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Senior Art Show: Combating the Male Gaze

By Lydia McGee
On April 11, 2018

"The Femme Gaze" challenges the common perception of women in art.
Photo Courtesy of Amy Ahern

 

On April 10, Concord senior Sumer Cave presented her final photography project in the Memorial Gallery of the Alexander Fine Arts Center.
 
Titled “The Femme Gaze,”  her digital photo display features partially nude women surrounded and covered by flowers and staring in different ways at the viewer. These photos, Cave revealed, have a deeper feminist narrative running behind them.
 
The idea for the photo shoot came to Cave while she was experimenting with different ideas with a friend. “The other project I was working on for my senior show I didn’t feel as confident about, I felt like it didn’t flow very well together and I didn’t have the resources that I needed to pull it off the way that I wanted to. [This] started off as a little fun thing I did with my friend. She’s someone that I shoot with frequently. She said ‘Why don’t we try this’? We went out and got some food coloring and flowers and just went balls to the walls with it. I shot 17 people in one month. It was stressful and I lost my mind at several points. It just felt strong.”
 
Cave shot the pictures using a variety of props, including milk to simulate the water and dye to create the wide range of colors. Cave used color psychology to determine the combinations. These colors correlate with emotions she has felt in the past, she said.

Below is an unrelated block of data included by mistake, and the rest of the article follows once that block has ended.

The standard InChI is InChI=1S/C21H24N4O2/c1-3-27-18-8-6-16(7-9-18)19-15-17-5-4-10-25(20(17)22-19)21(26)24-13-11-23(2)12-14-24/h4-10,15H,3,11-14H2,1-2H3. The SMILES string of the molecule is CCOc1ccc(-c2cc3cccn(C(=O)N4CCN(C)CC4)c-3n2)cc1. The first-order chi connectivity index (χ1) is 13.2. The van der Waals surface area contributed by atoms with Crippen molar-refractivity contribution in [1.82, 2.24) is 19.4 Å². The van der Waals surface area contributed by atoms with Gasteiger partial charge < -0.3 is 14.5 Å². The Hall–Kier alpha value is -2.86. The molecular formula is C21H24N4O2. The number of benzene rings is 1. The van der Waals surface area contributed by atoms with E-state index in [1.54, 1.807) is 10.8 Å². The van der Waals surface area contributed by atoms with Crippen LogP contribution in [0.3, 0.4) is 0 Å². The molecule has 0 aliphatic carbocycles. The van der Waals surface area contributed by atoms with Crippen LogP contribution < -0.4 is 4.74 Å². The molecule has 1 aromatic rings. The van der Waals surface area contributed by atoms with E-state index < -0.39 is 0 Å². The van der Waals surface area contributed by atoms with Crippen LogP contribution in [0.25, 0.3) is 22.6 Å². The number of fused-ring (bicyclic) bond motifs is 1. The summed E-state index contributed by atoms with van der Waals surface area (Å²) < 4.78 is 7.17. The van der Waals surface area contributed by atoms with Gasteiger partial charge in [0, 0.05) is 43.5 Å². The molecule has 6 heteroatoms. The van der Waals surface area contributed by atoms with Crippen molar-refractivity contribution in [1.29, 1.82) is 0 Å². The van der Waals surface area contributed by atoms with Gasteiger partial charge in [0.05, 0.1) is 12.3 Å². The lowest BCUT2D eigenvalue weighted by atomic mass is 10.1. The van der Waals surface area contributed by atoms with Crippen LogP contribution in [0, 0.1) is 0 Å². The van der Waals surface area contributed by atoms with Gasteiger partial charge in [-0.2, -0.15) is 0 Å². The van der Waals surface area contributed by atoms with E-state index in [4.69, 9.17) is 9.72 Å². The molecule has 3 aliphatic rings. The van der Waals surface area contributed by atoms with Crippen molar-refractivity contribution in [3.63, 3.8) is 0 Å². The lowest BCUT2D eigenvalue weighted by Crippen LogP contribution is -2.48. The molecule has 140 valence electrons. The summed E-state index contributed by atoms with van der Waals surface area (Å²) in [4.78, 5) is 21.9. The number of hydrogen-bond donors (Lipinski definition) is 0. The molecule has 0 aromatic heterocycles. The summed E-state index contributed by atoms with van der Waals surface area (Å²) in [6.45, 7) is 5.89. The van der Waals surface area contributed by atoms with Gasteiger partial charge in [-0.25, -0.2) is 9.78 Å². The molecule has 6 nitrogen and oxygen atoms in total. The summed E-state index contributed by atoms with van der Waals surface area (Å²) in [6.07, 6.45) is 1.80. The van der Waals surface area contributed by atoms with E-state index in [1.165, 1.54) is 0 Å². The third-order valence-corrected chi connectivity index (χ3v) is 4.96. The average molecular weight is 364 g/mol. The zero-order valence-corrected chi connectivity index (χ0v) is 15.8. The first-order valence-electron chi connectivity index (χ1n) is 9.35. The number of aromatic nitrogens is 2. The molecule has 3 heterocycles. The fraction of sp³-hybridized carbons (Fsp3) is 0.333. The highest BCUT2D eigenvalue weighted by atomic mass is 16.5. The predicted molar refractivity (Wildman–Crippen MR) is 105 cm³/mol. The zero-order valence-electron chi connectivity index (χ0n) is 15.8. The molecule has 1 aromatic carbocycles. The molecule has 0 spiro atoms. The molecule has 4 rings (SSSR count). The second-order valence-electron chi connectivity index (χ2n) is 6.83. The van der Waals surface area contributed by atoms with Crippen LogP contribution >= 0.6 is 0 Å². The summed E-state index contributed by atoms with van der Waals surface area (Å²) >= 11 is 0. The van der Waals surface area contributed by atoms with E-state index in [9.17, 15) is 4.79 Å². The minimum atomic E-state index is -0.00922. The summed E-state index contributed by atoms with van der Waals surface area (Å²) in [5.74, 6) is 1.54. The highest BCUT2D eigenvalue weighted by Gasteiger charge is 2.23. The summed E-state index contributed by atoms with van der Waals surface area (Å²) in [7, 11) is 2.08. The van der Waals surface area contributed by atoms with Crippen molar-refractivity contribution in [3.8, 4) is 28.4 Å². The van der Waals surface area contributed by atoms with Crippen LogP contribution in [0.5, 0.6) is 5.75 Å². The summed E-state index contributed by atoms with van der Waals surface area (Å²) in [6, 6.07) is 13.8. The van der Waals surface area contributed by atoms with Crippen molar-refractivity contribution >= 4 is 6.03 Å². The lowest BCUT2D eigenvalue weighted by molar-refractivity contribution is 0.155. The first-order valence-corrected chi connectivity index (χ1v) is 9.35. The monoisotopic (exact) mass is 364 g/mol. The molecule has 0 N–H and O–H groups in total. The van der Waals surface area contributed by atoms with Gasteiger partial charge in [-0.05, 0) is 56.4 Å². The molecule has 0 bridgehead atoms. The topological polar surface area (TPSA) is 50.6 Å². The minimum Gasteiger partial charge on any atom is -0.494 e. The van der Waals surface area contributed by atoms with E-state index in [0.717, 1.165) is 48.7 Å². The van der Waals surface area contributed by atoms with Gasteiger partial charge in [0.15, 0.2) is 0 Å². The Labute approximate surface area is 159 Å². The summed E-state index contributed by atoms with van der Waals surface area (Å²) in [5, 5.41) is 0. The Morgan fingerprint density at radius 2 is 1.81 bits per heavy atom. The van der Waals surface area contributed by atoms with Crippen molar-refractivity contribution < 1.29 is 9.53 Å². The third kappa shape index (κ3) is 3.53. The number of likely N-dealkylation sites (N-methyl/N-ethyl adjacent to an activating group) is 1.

During her college career, Cave has been interested in feminism and women’s issues, and largely looks up to artists that incorporate social justice messages into their work. “As long as I’ve been in college I’ve been interested in feminism. I kind of wanted to bridge what I was passionate about into something that I could physically produce,” says Cave. 
 
“When I took art history, [I encountered] this pre-Raphaelite era, which pretty much broke away from Victorian moralism. It was a totally new style of art that focused on women in natural settings and them being free, and that’s what I wanted to do with my photography project was to express that.”
McKayla Philips, Concord sophomore, was inspired by the project. “The bold colors and tones she used, the unique feminist approach that she took...I was inspired by her whole show.”
 
“I feel like in art throughout thousands of years women have been second-class citizens,” Cave states. “In the Rococo era, which was pretty much pornographic, women were just these sexual objects that were just supposed to be pleasing to look at and nothing to be taken seriously. So I want to combat that by making a female gaze but instead of objectifying men, I wanted women to take back what’s theirs. So instead of making two wrongs, I wanted to do it right this time,” Cave states. 
 
“Instead of it being unfair and unequal, I wanted to empower women to feel comfortable. All the women in the photos stare at you because it’s combating the male gaze, which is where females are objectified in art.”
 
For Cave, feminism seeks to create an equal relationship between men and women rather than create enemies, and her art shows this. She believes that men can also appreciate her project. “Men can be feminists. What [feminism] is about is fighting for equality so that we aren’t objectified. It’s about letting us go about our normal lives without us being interrupted because somebody thinks something that we’re doing is sexual when it’s not.”
 
Sumer Cave’s series will be on display until April 20.

 

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